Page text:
Post-Militarist Turkey: Falling Prey to Islamists?
How can post-militarist Turkey serve as a model for integrating religion into politics and society?
- Between secular authoritarianism and Islamic authoritarianism, there is a third way: the Muslim way to democracy. Post-militarist Turkey seems to be its best bet.
- Turkey's self-styled secularism is all too strict, and its pressures on peaceful religious groups helped create the country's Islamist political movement.
- The Turkish military has often helped create the very threats from which it claimed to save its nation.
When Turkey’s four top generals unexpectedly resigned in July 2011, in an implicit protest of the government of Prime Minister Recep Tayyip Erdogan, they demonstrated not just dissatisfaction — but also despair.
For their once-mighty institution, which used to enjoy a self-proclaimed “guardianship” over elected politicians —a somewhat secular version of “the Guardianship of the Islamic Jurists” in neighboring Iran — was now not even able to save dozens of its senior members from legal prosecution.
“They resigned because they can’t launch a military coup anymore,” wrote Ismet Berkan, a liberal columnist. “Those days are clearly over.”
This political disarmament of the Turkish army is a cumulative result of various dynamics that reshaped Turkey in the past decade. First, the country’s integration into the global economy, along with its booming media and civil society, made it much less controllable for any power center.
Secondly, the reforms encouraged by the European Union disestablished the legal infrastructure of what Turks call the “military tutelage” over the political system. And finally, the latest opponent with which the generals clashed swords, Erdogan’s Justice and Development Party (AKP), proved to be more competent and resilient than any of its predecessors.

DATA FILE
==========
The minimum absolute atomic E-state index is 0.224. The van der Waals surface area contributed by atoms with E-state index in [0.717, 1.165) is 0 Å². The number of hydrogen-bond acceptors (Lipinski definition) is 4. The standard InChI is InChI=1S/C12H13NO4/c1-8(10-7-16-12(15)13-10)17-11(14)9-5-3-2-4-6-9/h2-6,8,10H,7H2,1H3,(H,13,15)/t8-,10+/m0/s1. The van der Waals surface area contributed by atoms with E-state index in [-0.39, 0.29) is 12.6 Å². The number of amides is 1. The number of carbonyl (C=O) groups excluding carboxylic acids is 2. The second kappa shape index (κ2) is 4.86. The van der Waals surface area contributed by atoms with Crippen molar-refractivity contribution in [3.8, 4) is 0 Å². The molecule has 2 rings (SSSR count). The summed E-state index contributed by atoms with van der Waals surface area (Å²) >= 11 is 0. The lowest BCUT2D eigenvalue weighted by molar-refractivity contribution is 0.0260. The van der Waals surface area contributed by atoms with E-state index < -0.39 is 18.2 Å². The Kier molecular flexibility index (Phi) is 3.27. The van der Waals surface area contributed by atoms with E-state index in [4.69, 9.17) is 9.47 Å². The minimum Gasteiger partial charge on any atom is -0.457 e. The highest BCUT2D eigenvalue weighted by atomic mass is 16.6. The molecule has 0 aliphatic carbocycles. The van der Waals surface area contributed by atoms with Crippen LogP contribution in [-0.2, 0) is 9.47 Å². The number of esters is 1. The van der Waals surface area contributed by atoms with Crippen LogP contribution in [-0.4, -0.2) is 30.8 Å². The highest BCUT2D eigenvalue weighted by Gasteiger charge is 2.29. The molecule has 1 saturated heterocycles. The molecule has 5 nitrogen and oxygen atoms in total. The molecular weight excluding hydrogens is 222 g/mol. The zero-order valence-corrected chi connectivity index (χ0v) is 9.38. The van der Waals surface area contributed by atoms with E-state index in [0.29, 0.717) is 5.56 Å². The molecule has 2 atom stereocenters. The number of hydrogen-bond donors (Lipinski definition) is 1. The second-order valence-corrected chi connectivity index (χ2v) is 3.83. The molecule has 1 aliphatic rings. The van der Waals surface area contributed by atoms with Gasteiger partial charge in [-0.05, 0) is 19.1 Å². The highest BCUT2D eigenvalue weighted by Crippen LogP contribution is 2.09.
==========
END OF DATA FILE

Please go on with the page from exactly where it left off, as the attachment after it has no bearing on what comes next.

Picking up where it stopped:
For any given country, this civilianization process would be hailed as the consolidation of democracy. When the country in question is the majority-Muslim Turkey, though, and the military in question has made a name for itself as the defender of secularism, many have second thoughts. Some even argue that the military should have preserved its upper hand in order to block the AKP’s suspected “Islamist agenda.”
Yet this argument is not just unprincipled but also flawed, for it fails to see that the Turkish military has often helped create the very threats from which it claimed to save its nation. Kurdish separatism, the other bête noir of Turkey’s generals, is a good example.
Since the mid 1980s, Turkey’s generals led a massive counter-insurgency against Kurdish separatists, while disallowing any political reform on the “Kurdish question.” Little did they realize that it was the very strict Turkish nationalism that they imposed on all citizens, including humiliating bans on the Kurdish language, and the very violence they inflicted even on peaceful Kurdish activists, that created the trouble in the first place — and perpetuated it.